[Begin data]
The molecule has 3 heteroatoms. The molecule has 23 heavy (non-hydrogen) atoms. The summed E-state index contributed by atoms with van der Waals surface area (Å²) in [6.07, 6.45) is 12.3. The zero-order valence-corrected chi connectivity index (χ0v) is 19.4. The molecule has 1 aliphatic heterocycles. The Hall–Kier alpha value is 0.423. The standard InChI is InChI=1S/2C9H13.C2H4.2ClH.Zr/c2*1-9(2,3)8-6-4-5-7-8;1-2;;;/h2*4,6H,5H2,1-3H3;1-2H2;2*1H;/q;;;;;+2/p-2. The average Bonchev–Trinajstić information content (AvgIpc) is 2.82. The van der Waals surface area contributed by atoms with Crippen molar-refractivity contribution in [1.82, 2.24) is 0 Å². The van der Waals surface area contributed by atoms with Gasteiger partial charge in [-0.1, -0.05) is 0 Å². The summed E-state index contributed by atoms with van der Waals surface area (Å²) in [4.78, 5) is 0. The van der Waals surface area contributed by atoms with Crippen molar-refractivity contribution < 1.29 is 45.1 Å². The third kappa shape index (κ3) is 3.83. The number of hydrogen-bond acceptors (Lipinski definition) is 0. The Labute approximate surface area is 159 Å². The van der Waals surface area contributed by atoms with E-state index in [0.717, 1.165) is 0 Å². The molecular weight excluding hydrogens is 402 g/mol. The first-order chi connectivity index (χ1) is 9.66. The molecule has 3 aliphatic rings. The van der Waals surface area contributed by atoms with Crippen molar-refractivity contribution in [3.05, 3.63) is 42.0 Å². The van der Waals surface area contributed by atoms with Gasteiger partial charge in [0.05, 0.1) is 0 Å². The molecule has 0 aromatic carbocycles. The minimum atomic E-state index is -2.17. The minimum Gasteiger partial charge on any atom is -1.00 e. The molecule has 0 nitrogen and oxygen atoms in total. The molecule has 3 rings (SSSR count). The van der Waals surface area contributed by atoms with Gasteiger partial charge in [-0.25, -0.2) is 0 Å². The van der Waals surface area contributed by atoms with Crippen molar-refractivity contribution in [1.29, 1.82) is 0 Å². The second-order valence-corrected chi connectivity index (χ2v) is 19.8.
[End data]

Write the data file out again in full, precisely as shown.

The molecule has 3 heteroatoms. The molecule has 23 heavy (non-hydrogen) atoms. The summed E-state index contributed by atoms with van der Waals surface area (Å²) in [6.07, 6.45) is 12.3. The zero-order valence-corrected chi connectivity index (χ0v) is 19.4. The molecule has 1 aliphatic heterocycles. The Hall–Kier alpha value is 0.423. The standard InChI is InChI=1S/2C9H13.C2H4.2ClH.Zr/c2*1-9(2,3)8-6-4-5-7-8;1-2;;;/h2*4,6H,5H2,1-3H3;1-2H2;2*1H;/q;;;;;+2/p-2. The average Bonchev–Trinajstić information content (AvgIpc) is 2.82. The van der Waals surface area contributed by atoms with Crippen molar-refractivity contribution in [1.82, 2.24) is 0 Å². The van der Waals surface area contributed by atoms with Gasteiger partial charge in [-0.1, -0.05) is 0 Å². The summed E-state index contributed by atoms with van der Waals surface area (Å²) in [4.78, 5) is 0. The van der Waals surface area contributed by atoms with Crippen molar-refractivity contribution < 1.29 is 45.1 Å². The third kappa shape index (κ3) is 3.83. The number of hydrogen-bond acceptors (Lipinski definition) is 0. The Labute approximate surface area is 159 Å². The van der Waals surface area contributed by atoms with E-state index in [0.717, 1.165) is 0 Å². The molecular weight excluding hydrogens is 402 g/mol. The first-order chi connectivity index (χ1) is 9.66. The molecule has 3 aliphatic rings. The van der Waals surface area contributed by atoms with Crippen molar-refractivity contribution in [3.05, 3.63) is 42.0 Å². The van der Waals surface area contributed by atoms with Gasteiger partial charge in [0.05, 0.1) is 0 Å². The molecule has 0 aromatic carbocycles. The minimum atomic E-state index is -2.17. The minimum Gasteiger partial charge on any atom is -1.00 e. The molecule has 0 nitrogen and oxygen atoms in total. The molecule has 3 rings (SSSR count). The van der Waals surface area contributed by atoms with Gasteiger partial charge in [-0.25, -0.2) is 0 Å². The van der Waals surface area contributed by atoms with Crippen molar-refractivity contribution in [1.29, 1.82) is 0 Å². The second-order valence-corrected chi connectivity index (χ2v) is 19.8.